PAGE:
Tracy Franklin’s new book Crewelwork is gorgeous. The book itself is a work of art and the images and ideas inside are inspirational. With a cover of textured, light gray card bound in black, the glossy gold and white dotted pages separating each chapter of the book and the breathtaking photography, this is a book to be savored slowly, over and over.
There are 5 chapters ; Stitches, Designs, Design Features, Designed and Embroidered and Earlier Crewelwork. Very little of what you will see is “traditional” crewelwork. All of it is stunning and, for me, a wealth of designs and textures I could not have imagined.
This book is not for beginners. The stitch illustrations (which is how they are labeled in the book) are clear, but there is no accompanying text to explain further.
At the end of the stitch illustrations, there are pages of examples of how to use each individual stitch in a myriad of ways – ways I never considered! French knots stitched so they look sand on the beach and bullion knots stitched in a modern plaid or checkerboard pattern. These photos are taken so that you can see very clearly the detail and, with study, understand how Tracy has worked these ancient stitches so they look fresh and modern.
Chapter 2 is very brief and includes designs by Tracy Franklin and Nicola Jarvis.
Chapter 3, Design features, is my favorite. Here Tracy has experimented with the traditional design features of crewel work and interpreted them in creative, innovative ways. She has stitched multiple examples of leaves, stems and hillocks using the stitch patterns from Chapter 1. This is the part of the book that I will study again and again.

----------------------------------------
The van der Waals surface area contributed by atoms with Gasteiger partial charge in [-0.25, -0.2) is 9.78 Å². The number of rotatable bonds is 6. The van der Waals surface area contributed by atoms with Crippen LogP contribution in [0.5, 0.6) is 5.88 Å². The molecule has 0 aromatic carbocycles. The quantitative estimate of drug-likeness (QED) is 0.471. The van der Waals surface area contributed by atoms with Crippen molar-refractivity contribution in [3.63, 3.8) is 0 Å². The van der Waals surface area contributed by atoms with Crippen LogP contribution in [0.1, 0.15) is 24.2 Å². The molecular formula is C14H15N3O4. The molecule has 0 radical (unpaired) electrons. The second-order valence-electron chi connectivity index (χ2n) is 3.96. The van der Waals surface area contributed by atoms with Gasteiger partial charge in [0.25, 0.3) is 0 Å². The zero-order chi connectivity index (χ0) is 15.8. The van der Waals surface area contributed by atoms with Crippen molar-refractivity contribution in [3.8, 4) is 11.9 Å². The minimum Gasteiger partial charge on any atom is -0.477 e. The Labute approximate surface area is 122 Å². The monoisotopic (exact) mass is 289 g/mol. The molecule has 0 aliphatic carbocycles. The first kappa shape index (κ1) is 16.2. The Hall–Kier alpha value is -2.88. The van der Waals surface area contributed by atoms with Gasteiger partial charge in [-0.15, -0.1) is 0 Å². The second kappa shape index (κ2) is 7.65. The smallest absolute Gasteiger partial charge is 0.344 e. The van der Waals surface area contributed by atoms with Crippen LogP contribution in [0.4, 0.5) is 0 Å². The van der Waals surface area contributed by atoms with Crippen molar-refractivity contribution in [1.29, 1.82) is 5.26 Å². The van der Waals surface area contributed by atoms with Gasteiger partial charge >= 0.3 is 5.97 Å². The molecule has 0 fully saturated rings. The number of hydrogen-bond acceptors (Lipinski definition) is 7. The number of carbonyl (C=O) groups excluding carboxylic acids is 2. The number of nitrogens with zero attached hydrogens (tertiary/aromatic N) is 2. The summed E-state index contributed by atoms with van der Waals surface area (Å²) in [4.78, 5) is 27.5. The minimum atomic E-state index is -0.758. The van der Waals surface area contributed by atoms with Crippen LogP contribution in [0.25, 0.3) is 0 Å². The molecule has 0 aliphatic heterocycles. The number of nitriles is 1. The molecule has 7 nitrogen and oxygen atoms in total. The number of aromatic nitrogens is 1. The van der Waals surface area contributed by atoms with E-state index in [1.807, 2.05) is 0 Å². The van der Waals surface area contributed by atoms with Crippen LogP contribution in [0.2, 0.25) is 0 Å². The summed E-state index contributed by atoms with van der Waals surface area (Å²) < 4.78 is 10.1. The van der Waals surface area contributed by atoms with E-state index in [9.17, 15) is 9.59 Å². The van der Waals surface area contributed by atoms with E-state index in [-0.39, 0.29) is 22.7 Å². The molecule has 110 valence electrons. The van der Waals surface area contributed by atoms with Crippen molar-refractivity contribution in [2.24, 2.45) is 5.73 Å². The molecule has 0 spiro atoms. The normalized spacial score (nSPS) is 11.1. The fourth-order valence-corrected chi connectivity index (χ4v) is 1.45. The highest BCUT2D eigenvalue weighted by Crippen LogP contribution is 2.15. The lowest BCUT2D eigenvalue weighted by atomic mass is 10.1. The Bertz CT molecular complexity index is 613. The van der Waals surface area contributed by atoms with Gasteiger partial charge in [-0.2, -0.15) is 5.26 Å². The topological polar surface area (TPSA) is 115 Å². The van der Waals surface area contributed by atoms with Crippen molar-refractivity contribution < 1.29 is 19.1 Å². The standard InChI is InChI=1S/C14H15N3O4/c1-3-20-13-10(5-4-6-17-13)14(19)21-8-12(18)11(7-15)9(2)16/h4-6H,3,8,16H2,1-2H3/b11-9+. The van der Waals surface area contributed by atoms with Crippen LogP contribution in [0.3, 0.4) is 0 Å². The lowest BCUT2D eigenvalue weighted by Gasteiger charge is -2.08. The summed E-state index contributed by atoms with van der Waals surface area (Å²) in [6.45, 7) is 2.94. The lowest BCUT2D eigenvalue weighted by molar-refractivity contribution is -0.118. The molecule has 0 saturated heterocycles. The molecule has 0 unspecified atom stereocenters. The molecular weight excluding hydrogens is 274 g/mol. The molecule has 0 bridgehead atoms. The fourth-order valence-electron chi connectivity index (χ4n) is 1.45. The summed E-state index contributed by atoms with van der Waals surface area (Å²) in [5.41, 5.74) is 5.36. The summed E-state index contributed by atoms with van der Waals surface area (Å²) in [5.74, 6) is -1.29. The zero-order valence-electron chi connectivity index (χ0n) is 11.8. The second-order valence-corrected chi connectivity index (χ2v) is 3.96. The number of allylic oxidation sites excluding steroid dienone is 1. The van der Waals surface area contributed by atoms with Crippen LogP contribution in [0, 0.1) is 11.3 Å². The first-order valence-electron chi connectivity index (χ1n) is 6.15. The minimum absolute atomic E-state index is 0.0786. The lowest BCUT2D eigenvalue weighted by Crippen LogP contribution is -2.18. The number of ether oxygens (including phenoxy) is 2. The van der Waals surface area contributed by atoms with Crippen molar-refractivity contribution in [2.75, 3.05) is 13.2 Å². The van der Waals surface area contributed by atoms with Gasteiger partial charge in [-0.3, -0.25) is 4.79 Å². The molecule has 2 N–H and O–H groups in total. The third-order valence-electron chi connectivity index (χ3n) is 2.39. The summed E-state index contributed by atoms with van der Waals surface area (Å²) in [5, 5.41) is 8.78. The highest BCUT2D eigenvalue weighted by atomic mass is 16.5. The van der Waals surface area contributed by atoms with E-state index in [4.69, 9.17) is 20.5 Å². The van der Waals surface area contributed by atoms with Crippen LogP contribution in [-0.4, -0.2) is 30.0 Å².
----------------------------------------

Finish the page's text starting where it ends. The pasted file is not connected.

Chapter 4 includes work by Jane Drummond, Susan Vij, Sarah Stevens, Caroline Goodrick, Margaret Wright, Jill Moore, Emi Nimura, Shelly Cox and Tracy Franklin. Theses embroiderers have designed and produced crewel work using traditional shapes but non-traditional color combinations and stitches. Again, I want to sit and study these images for hours – they are food for my stitching soul.
The last chapter is full of photographs of collections of crewel work owned by Owen Davis and the Royal School of Needlework. These photos allow us to see, in great detail. the stitching on each piece of crewelwork.
This book is not a “how to” book; it doesn’t contain loads of patterns for you to copy and reproduce. This book is an art book. It’s meant to be studied, providing inspiration and stretching your imagination. It’s a breath of fresh air in the embroidery book world.
To order this beautiful book, you will need to contact Tracy directly. It’s so new it isn’t listed on her web site or available from distributors yet. Her web site can be found here. It’s a treasure!